Education used to be the mantra for upward mobility. A few decades ago, that was the case. Lately, education is increasingly associated with student debt (approaching $1.7 trillion), and students’ underemployment after graduation. There are 44.5 million student loan borrowers (i.e., one in five adults). 34% of graduates and 41.1% of recent graduates are underemployed. The student debt delinquency rate is 10.8% and getting worse due to COVID-19. For context, during the height of the mortgage crisis of 2008, the mortgage delinquency rate was 11.5%.
Student debt is also affecting low income neighborhoods and Black borrowers in a negatively disproportionate way. Black majority zip codes have double the delinquency rate of white majority zip codes.
The major reasons for this situation are high school counselors pushing college without providing career outcome data, college ranking companies and ease of obtaining student loans. Institutions are another important cause for this situation. 40% of students don’t graduate from public universities within six years. Public universities would have been flagged for dismal performance if they were high schools.
Our Department of Education is also not taking the right steps. It rescinded the Gainful Employment (GE) rule. A few of the reasons given for rescinding the rule are that the Social Security Administration data sharing agreement expired and for profit institutions are not subject to the same rules as other institutions. The remedy is to negotiate an agreement and to extend the same rules that govern proprietary institutions to other institutions as well. Instead of working for that statutory change, GE was rescinded prematurely.
GE data is needed for prospective students to evaluate colleges based on employment rates immediately upon graduation and to measure taxpayer ROI. College Scorecard, an alternative, is being touted as a great tool by the Department of Education, but it is not. College Scorecard does not provide the valuable GE placement data immediately upon graduation.
Many students rely on ranking companies to guide their decisions. These ranking companies are behaving like the subprime mortgage debt rating companies before the Great Recession of 2008.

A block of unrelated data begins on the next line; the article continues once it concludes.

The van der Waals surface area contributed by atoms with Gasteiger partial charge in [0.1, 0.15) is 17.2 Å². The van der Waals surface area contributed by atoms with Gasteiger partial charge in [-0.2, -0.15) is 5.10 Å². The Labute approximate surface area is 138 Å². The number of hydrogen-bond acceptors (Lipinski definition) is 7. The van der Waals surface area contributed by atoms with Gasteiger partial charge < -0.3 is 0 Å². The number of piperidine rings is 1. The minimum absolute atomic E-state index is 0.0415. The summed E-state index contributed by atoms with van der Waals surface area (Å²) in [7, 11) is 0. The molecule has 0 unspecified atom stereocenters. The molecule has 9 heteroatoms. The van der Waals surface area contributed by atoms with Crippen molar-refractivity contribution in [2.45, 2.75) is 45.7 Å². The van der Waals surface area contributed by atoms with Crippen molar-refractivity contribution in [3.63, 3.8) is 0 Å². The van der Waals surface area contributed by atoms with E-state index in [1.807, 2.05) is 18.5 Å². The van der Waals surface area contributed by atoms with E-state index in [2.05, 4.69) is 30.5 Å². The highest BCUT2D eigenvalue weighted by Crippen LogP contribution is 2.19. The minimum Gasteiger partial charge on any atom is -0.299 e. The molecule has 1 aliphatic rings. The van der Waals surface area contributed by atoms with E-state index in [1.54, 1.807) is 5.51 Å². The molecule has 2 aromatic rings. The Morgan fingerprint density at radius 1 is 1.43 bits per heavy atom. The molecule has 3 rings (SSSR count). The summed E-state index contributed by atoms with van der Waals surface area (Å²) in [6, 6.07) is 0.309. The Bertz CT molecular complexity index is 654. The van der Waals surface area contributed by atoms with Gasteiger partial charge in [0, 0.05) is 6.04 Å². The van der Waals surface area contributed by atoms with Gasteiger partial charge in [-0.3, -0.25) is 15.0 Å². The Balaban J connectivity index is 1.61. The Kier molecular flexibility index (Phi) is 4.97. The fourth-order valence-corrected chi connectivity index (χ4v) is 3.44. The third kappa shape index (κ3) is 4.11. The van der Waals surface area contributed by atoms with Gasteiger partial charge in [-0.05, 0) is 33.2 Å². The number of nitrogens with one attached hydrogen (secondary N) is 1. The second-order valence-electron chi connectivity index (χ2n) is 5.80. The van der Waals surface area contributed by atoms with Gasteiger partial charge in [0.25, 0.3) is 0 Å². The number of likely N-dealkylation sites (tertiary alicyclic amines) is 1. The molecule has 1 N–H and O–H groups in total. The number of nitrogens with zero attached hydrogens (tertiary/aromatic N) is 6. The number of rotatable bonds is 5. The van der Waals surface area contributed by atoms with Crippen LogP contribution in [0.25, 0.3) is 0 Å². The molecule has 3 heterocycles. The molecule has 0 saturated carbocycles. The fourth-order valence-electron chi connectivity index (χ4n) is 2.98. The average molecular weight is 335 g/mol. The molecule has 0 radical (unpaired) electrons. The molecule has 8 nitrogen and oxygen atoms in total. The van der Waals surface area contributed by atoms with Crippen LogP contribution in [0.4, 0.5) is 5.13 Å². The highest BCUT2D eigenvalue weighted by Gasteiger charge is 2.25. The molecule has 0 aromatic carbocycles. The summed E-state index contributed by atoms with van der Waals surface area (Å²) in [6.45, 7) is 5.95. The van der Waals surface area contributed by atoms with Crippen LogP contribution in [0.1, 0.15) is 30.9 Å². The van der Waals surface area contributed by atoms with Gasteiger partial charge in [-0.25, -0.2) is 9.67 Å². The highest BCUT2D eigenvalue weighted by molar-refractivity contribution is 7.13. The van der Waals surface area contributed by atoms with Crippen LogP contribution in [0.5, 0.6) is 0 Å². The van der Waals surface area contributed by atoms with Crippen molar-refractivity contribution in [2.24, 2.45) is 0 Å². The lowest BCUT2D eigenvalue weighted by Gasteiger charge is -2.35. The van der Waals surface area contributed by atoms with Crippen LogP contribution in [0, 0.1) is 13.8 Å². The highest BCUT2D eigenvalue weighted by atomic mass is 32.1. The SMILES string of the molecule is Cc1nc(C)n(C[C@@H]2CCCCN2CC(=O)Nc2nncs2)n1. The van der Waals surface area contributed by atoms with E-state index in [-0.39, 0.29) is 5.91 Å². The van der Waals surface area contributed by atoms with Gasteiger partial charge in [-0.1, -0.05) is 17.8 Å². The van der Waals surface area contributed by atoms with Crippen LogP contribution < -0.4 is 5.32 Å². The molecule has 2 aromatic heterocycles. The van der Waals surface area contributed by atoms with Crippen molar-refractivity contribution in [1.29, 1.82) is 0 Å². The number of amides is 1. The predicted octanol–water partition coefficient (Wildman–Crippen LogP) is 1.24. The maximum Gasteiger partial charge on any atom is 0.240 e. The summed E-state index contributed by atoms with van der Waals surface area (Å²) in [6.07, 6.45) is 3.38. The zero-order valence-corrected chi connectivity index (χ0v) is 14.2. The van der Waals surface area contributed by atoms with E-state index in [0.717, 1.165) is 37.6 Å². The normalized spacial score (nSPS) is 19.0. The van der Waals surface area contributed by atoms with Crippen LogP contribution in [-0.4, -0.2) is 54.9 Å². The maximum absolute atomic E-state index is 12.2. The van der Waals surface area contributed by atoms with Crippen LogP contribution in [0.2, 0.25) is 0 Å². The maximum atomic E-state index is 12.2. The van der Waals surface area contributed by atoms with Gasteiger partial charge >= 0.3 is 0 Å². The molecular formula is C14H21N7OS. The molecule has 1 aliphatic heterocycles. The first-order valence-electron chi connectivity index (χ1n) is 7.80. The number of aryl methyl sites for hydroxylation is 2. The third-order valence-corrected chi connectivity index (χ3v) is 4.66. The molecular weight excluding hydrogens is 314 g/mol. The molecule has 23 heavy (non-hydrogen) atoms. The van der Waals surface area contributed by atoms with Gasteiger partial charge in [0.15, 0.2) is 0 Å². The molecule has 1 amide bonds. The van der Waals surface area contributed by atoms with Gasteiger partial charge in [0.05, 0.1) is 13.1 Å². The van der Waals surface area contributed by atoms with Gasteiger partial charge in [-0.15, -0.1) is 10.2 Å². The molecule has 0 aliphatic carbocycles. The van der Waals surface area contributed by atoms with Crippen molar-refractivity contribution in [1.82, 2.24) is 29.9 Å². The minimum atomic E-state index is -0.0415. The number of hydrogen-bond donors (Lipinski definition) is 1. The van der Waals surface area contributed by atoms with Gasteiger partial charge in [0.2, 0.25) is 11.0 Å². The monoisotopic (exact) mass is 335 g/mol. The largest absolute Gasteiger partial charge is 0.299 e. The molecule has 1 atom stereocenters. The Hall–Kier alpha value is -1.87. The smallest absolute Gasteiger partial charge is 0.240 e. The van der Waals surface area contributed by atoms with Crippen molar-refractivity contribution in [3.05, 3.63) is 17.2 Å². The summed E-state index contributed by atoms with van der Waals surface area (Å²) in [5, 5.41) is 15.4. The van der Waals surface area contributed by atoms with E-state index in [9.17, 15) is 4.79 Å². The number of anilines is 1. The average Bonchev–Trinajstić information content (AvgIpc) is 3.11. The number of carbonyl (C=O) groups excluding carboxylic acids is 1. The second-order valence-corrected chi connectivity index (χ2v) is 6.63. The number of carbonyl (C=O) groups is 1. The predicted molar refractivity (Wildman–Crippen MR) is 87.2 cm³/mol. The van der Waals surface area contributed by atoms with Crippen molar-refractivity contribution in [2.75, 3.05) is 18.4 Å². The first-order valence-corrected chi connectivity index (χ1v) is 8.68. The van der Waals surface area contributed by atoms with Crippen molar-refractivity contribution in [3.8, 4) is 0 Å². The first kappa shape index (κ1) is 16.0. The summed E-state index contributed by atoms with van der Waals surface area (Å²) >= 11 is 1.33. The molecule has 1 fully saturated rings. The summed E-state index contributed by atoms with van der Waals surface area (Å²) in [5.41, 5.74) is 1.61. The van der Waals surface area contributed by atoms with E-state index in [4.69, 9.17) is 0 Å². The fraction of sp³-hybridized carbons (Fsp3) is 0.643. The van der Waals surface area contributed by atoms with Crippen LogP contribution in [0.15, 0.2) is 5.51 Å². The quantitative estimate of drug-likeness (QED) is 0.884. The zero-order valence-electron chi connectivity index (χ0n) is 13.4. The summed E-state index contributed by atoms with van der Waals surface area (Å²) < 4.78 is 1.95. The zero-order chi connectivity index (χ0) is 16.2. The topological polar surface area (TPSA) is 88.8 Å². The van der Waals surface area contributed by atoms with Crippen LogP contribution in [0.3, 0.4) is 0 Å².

The ease of obtaining student loans guaranteed by our federal government removed the incentive for colleges to be responsible. Colleges should be made to have “skin in the game” by ensuring that they guarantee the loans and pay up if the person defaults on the loan. Also, public university administration salaries grew disproportionately from in 2010 to 2019 while graduates struggled.
Colleges should be tasked with 96% employment of their students upon graduation. This might seem outrageous, but we hold our government accountable if the unemployment rate is high. In the same way, we should hold colleges accountable since they get money from federal, state and local governments, as well as parents, students, alumni, banks, non-profits, foundations, scientific institutions and charitable organizations. Colleges should also publish a link to their career services graduates' job statistics in a prominent location on their website home page for the sake of transparency.
College education is not serving the market. This is why few companies are changing their policies to not require a degree. Google went as far as saying that a college degree is not required for certain positions and offers IT Certificates, and took steps to not require a degree for many positions. Ernst and Young UK dedicated a page to how to succeed without a degree. Colleges need to take the industry trends into account when they design their curriculum to gain support from businesses.
We need to have high school counselors provide career outcome data so that students can decide between college or vocational schools, bring back GE, regulate university ranking companies, improve college-industry partnerships and make universities pay up if their graduates don’t succeed by having colleges guarantee the loans that are made available for a noble cause — upward mobility.